Please listen in and send us back your comments and views, so we can be in touch with you and bring you the radio programme that you like. If you have an issue, a problem or a story that you would like the rest of Sarawak to hear about, message us on this site or ring us on our Radio Free Sarawak local number [DUE SHORTLY] and leave us details of your story or your comment on our answer bank.

We may play out your comments or we may even ring you back so remember, leave your number if you want!

And for further independent news and reports on Sarawak go to www.sarawakreport.org

yb6ld said...

The experience you've gone through is really something to treasure, not everybody can have the same experience.

Sarawakiana@2 said...

Hi...it is true. A real treasure which I have not yet been able to share fully in words!!

This is a wonderful experience. If I am still healthy...next year if they will have me again I will go!!

Ann said...

did you put on weight? LOL

when are you coming here, I take you to the bush.

Peter said...

Very educational tour n interesting CY.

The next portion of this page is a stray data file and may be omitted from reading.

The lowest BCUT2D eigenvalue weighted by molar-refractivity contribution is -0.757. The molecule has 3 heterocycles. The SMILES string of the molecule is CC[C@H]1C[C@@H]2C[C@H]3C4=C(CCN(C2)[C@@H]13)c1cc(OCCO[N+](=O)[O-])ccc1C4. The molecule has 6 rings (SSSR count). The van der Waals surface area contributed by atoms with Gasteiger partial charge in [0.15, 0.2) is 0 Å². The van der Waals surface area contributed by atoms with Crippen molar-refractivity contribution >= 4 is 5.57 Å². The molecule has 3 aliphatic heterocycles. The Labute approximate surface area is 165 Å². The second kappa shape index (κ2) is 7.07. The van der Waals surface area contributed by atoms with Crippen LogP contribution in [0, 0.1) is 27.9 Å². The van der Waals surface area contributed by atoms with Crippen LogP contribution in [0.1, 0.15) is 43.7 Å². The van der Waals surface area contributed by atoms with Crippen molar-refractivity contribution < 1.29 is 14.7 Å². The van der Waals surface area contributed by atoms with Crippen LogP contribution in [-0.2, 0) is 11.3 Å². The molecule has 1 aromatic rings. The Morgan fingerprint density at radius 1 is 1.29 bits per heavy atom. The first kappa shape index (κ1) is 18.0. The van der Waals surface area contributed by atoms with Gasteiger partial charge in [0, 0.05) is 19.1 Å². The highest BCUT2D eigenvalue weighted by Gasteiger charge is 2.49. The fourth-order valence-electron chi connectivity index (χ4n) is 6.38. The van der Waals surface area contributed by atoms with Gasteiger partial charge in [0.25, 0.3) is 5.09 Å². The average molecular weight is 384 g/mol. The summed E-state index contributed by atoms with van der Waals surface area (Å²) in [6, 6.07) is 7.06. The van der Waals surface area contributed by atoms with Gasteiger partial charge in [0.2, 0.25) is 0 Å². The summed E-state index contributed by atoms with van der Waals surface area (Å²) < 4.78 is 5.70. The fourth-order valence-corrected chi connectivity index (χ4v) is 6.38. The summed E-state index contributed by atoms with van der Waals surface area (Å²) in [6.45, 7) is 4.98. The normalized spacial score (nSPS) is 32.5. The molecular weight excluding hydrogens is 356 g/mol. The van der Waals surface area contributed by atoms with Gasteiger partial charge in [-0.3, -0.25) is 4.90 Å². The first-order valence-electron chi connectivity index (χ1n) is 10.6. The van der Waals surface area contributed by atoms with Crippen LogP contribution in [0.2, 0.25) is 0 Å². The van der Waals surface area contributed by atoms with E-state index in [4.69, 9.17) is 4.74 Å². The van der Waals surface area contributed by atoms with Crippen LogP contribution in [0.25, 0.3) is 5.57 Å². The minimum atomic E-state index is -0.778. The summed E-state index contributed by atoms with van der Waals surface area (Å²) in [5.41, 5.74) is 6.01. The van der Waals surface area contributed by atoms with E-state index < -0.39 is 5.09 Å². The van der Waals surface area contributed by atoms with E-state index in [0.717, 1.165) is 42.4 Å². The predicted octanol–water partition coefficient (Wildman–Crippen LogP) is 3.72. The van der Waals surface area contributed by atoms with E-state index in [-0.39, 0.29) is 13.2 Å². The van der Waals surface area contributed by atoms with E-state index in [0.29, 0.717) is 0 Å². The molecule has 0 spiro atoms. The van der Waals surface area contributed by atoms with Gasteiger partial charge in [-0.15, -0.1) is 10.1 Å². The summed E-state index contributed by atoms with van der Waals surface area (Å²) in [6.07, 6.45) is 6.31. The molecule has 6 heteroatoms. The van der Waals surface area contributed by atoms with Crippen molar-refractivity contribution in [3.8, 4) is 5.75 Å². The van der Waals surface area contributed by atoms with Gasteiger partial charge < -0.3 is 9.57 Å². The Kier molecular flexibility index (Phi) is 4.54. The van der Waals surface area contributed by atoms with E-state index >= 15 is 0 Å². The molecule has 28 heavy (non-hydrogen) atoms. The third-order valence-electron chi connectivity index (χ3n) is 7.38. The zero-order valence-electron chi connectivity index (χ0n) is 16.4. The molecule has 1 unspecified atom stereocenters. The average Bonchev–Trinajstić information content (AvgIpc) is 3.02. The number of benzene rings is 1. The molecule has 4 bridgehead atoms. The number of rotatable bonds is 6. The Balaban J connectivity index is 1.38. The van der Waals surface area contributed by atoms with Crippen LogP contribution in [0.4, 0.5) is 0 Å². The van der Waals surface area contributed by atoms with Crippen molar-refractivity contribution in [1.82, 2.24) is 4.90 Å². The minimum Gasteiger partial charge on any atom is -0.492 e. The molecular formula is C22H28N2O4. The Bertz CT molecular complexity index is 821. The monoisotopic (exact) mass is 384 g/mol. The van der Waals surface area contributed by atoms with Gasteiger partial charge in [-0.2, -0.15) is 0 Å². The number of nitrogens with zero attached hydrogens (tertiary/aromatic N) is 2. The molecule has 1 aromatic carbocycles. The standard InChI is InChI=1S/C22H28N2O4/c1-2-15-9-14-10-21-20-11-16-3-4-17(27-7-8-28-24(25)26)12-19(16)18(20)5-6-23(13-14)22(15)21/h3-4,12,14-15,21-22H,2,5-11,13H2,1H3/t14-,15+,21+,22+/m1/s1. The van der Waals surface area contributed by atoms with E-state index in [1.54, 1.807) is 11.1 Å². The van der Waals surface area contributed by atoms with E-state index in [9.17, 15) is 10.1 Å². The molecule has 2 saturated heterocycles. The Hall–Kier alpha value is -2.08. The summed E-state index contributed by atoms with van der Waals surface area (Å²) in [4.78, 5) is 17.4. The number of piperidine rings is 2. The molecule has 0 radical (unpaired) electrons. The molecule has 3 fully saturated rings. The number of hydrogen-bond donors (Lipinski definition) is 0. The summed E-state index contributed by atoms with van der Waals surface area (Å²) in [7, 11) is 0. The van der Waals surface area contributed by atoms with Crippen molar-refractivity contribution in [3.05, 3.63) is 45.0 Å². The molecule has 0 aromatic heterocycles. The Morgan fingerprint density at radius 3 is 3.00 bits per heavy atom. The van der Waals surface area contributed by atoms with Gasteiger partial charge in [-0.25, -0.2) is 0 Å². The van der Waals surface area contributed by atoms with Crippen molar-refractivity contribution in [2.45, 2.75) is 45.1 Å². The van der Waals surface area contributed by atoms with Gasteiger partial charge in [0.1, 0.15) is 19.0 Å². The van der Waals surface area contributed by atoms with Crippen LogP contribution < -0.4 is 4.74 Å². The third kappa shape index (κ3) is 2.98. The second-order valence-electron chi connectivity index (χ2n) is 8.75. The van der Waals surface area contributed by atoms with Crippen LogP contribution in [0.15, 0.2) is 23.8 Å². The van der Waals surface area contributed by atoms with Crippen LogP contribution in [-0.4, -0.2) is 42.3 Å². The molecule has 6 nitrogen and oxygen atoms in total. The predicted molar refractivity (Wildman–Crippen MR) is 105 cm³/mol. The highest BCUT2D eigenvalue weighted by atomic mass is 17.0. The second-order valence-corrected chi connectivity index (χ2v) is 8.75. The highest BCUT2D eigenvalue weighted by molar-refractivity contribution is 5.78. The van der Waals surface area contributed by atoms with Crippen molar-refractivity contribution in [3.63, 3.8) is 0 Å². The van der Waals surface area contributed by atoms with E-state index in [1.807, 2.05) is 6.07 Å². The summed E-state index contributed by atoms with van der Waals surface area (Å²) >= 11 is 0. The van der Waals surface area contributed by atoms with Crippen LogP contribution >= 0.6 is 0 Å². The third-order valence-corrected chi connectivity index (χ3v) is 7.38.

Anonymous said...

Is the white fungus Tremella Fuciformis? Also know as snow fungus.

Sarawakiana@2 said...

Ann I am afraid to step on the scales!! hahahahahah..Yes I should be coming to NZ by August 2012! I would like to be there in the Spring...what say you?

Sarawakiana@2 said...

Peter
It was very educational and I also wished there and then there should be more time for reflection and more note taking...However we spent a lot of time on the road...and furthermore we were confined to just driver and the passengers ..most of the meals were "official" meals so the speeches had to be informative to allow us to learn....I asked many questions to learn more...the programme was really packed!!

Sarawakiana@2 said...

Dear Anonymous
There is no way to confirm the scientific term but I am sure it is a relative of the snow fungus...it grew on small branches near the longhouse...and the taste is slightly bitter and the texture is crunchy like rumput laut and stringy chai yeng ( jelly)...will find out more. I could not keep one to take home because every one wanted to try and also it is very perishable.